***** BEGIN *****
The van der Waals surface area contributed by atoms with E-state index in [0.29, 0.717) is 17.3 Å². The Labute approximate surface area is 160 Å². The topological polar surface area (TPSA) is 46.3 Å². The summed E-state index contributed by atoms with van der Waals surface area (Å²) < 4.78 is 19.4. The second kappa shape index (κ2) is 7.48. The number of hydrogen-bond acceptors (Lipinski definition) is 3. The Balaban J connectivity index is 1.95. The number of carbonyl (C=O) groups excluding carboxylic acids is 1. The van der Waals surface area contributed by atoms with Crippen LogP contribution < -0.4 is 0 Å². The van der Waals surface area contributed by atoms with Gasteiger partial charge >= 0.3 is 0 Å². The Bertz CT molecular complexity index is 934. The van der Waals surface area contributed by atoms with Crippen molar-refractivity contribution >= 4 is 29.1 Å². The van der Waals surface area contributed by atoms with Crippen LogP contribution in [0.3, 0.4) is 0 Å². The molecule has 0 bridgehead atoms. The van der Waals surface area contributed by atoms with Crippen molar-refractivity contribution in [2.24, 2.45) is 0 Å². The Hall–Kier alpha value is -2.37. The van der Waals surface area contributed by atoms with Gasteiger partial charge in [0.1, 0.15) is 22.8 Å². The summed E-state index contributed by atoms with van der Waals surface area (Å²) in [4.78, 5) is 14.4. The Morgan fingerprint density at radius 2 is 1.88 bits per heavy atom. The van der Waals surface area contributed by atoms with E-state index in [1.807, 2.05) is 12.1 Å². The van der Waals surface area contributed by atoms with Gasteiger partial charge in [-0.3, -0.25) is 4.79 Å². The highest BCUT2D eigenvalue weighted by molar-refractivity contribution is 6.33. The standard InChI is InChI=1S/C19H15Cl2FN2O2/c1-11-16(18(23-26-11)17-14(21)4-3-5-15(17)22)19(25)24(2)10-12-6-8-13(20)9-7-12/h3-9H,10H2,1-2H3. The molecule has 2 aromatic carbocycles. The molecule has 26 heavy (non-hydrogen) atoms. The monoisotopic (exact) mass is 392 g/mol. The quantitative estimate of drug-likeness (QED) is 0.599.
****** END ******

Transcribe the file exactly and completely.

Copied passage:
The van der Waals surface area contributed by atoms with E-state index in [0.29, 0.717) is 17.3 Å². The Labute approximate surface area is 160 Å². The topological polar surface area (TPSA) is 46.3 Å². The summed E-state index contributed by atoms with van der Waals surface area (Å²) < 4.78 is 19.4. The second kappa shape index (κ2) is 7.48. The number of hydrogen-bond acceptors (Lipinski definition) is 3. The Balaban J connectivity index is 1.95. The number of carbonyl (C=O) groups excluding carboxylic acids is 1. The van der Waals surface area contributed by atoms with Crippen LogP contribution < -0.4 is 0 Å². The van der Waals surface area contributed by atoms with Gasteiger partial charge >= 0.3 is 0 Å². The Bertz CT molecular complexity index is 934. The van der Waals surface area contributed by atoms with Crippen molar-refractivity contribution >= 4 is 29.1 Å². The van der Waals surface area contributed by atoms with Crippen LogP contribution in [0.3, 0.4) is 0 Å². The molecule has 0 bridgehead atoms. The van der Waals surface area contributed by atoms with Crippen molar-refractivity contribution in [2.24, 2.45) is 0 Å². The Hall–Kier alpha value is -2.37. The van der Waals surface area contributed by atoms with Gasteiger partial charge in [0.1, 0.15) is 22.8 Å². The summed E-state index contributed by atoms with van der Waals surface area (Å²) in [4.78, 5) is 14.4. The Morgan fingerprint density at radius 2 is 1.88 bits per heavy atom. The van der Waals surface area contributed by atoms with E-state index in [1.807, 2.05) is 12.1 Å². The van der Waals surface area contributed by atoms with Gasteiger partial charge in [-0.3, -0.25) is 4.79 Å². The highest BCUT2D eigenvalue weighted by molar-refractivity contribution is 6.33. The standard InChI is InChI=1S/C19H15Cl2FN2O2/c1-11-16(18(23-26-11)17-14(21)4-3-5-15(17)22)19(25)24(2)10-12-6-8-13(20)9-7-12/h3-9H,10H2,1-2H3. The molecule has 2 aromatic carbocycles. The molecule has 26 heavy (non-hydrogen) atoms. The monoisotopic (exact) mass is 392 g/mol. The quantitative estimate of drug-likeness (QED) is 0.599.